Rachel: Daddy! Daddy, listen to me! It's like all my life everyone's told me, "You're a shoe! You're a shoe! You're a shoe!" Well, what if I don't want to be a shoe? What if I wanna be a purse or a hat? No I don't want you to buy me a hat, I'm saying I am a hat. It's a metaphor Daddy!
Ross: You can see where he'd have trouble. (Crane & Kauffman, The One Where Monica Gets a Roommate, 1994).
The pilot episode was directed by James Burrows and it was responsible for shaping the entire series. Burrows recounts in his interview for the Television Academy Foundation that he read the script and loved it from the get-go: It was a show composed of vignettes – three stories going on in each episode that interwove very well (Burrows, 2003). The pilot revolves around Monica going on a date with “Paul, the wine guy”, Ross moving into a new apartment after having divorced his lesbian wife, and Rachel having to deal with the aftermath of having left her groom Barry at the altar. One of the iconic scenes from Friends is certainly of Rachel barging into the café Central Perk, where the friends were hanging out, in a wedding dress and all wet, looking for her old friend from high school Monica, who had not been invited to the wedding.
In the very same episode, we are also presented with the longest arc of the series, the romance between Rachel and Ross. This will-they-won’t-they love story was carried throughout the ten seasons, going from the friend zone, to being in a relationship, to having a falling-out when Ross slept with another woman because they “were on a break” (Crane & Kauffman, The One Where Ross and Rachel Take a Break, 1997), to getting drunk-married in Vegas and then divorced, to having a baby out of wedlock, and to finally, in the series finale, getting back together. David Crane and Marta Kauffman explain that carrying out that story arc for so long was a strenuous process, but they knew that Ross and Rachel had to be together at the end (Crane & Kauffman, 2010).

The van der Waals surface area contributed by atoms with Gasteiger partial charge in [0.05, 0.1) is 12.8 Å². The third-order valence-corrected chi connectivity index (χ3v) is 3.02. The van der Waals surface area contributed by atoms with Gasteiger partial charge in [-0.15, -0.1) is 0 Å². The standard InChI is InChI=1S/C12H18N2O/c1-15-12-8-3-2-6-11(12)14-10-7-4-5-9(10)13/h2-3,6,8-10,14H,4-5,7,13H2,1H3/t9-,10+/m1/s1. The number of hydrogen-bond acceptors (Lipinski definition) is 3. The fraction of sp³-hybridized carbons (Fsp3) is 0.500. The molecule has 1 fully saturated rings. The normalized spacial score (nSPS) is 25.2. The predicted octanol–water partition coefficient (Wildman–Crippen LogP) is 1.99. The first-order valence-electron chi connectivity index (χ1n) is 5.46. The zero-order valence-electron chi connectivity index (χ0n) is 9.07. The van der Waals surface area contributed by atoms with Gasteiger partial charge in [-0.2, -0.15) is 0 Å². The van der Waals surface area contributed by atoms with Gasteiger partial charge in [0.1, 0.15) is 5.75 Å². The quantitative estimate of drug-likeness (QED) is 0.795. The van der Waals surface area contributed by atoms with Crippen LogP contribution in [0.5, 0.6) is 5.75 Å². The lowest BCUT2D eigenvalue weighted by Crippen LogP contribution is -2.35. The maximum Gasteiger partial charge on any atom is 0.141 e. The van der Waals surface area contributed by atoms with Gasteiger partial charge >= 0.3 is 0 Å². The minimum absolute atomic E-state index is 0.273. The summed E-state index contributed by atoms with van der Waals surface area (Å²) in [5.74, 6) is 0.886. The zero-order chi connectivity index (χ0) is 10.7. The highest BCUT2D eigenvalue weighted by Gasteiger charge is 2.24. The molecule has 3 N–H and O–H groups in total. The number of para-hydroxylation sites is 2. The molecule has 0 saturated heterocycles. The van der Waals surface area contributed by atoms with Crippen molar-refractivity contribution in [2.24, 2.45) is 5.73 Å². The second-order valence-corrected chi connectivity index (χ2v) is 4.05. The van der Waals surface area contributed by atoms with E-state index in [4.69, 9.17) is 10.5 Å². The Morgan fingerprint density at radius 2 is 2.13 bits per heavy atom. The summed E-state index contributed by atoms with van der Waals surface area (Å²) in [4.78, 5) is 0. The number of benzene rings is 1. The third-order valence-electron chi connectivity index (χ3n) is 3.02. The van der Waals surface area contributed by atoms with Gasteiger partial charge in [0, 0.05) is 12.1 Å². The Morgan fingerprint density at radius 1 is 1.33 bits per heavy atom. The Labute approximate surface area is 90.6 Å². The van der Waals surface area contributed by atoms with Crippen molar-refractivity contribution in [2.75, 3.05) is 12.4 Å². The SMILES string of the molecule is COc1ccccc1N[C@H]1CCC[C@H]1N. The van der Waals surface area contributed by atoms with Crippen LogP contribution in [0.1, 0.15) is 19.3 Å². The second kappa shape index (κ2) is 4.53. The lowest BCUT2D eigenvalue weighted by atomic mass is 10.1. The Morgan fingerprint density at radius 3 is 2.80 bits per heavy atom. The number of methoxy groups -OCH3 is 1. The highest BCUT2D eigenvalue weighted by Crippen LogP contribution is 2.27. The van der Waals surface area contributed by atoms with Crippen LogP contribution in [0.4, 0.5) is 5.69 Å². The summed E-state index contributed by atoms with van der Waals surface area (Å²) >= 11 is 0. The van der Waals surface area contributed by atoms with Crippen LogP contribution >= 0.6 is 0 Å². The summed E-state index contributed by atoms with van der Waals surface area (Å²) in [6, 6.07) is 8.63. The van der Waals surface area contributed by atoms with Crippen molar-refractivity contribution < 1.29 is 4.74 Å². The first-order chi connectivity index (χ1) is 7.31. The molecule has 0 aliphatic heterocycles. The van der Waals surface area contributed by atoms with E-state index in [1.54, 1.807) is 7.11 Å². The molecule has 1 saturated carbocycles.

James Burrows believes that working with the ensemble cast was a gift from God: they were all young, funny, had never been seen before, and had a lot of chemistry among them (Burrows, 2003). The series became an immediate hit and led all the six actors to stardom. Crane and Kauffman say that the sudden fame did not affect the work per se, but it did affect the schedule, as the actors started getting other work as a result of the star status (Crane & Kauffman, 2010).